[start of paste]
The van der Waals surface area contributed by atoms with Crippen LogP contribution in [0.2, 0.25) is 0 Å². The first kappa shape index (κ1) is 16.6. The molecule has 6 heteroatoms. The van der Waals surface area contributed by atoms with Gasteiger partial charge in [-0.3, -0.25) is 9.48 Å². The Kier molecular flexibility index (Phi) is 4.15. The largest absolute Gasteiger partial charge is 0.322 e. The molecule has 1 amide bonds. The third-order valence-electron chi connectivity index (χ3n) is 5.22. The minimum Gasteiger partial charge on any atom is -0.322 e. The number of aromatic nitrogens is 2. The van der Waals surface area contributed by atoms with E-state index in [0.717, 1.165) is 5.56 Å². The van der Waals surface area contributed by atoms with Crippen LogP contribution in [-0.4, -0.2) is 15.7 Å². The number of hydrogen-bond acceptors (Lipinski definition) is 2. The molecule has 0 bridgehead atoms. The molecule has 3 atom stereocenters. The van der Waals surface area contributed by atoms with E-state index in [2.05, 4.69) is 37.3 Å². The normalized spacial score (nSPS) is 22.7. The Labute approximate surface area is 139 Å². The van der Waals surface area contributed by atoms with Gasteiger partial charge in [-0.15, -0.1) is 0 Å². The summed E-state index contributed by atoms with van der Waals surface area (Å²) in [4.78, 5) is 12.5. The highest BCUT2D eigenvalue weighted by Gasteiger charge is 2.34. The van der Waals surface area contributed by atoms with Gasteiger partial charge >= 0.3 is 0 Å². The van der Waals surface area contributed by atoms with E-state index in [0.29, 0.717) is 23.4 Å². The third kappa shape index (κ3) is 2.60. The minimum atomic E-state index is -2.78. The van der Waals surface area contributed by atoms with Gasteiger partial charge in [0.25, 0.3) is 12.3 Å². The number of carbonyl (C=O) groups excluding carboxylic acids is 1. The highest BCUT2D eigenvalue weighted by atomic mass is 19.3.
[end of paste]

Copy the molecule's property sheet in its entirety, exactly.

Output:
The van der Waals surface area contributed by atoms with Crippen LogP contribution in [0.2, 0.25) is 0 Å². The first kappa shape index (κ1) is 16.6. The molecule has 6 heteroatoms. The van der Waals surface area contributed by atoms with Gasteiger partial charge in [-0.3, -0.25) is 9.48 Å². The Kier molecular flexibility index (Phi) is 4.15. The largest absolute Gasteiger partial charge is 0.322 e. The molecule has 1 amide bonds. The third-order valence-electron chi connectivity index (χ3n) is 5.22. The minimum Gasteiger partial charge on any atom is -0.322 e. The number of aromatic nitrogens is 2. The van der Waals surface area contributed by atoms with E-state index in [0.717, 1.165) is 5.56 Å². The van der Waals surface area contributed by atoms with Crippen LogP contribution in [-0.4, -0.2) is 15.7 Å². The number of hydrogen-bond acceptors (Lipinski definition) is 2. The molecule has 0 bridgehead atoms. The molecule has 3 atom stereocenters. The van der Waals surface area contributed by atoms with E-state index in [2.05, 4.69) is 37.3 Å². The normalized spacial score (nSPS) is 22.7. The Labute approximate surface area is 139 Å². The van der Waals surface area contributed by atoms with Gasteiger partial charge in [-0.15, -0.1) is 0 Å². The summed E-state index contributed by atoms with van der Waals surface area (Å²) in [4.78, 5) is 12.5. The highest BCUT2D eigenvalue weighted by Gasteiger charge is 2.34. The van der Waals surface area contributed by atoms with Gasteiger partial charge >= 0.3 is 0 Å². The van der Waals surface area contributed by atoms with E-state index in [0.29, 0.717) is 23.4 Å². The third kappa shape index (κ3) is 2.60. The minimum atomic E-state index is -2.78. The van der Waals surface area contributed by atoms with Gasteiger partial charge in [0.25, 0.3) is 12.3 Å². The number of carbonyl (C=O) groups excluding carboxylic acids is 1. The highest BCUT2D eigenvalue weighted by atomic mass is 19.3.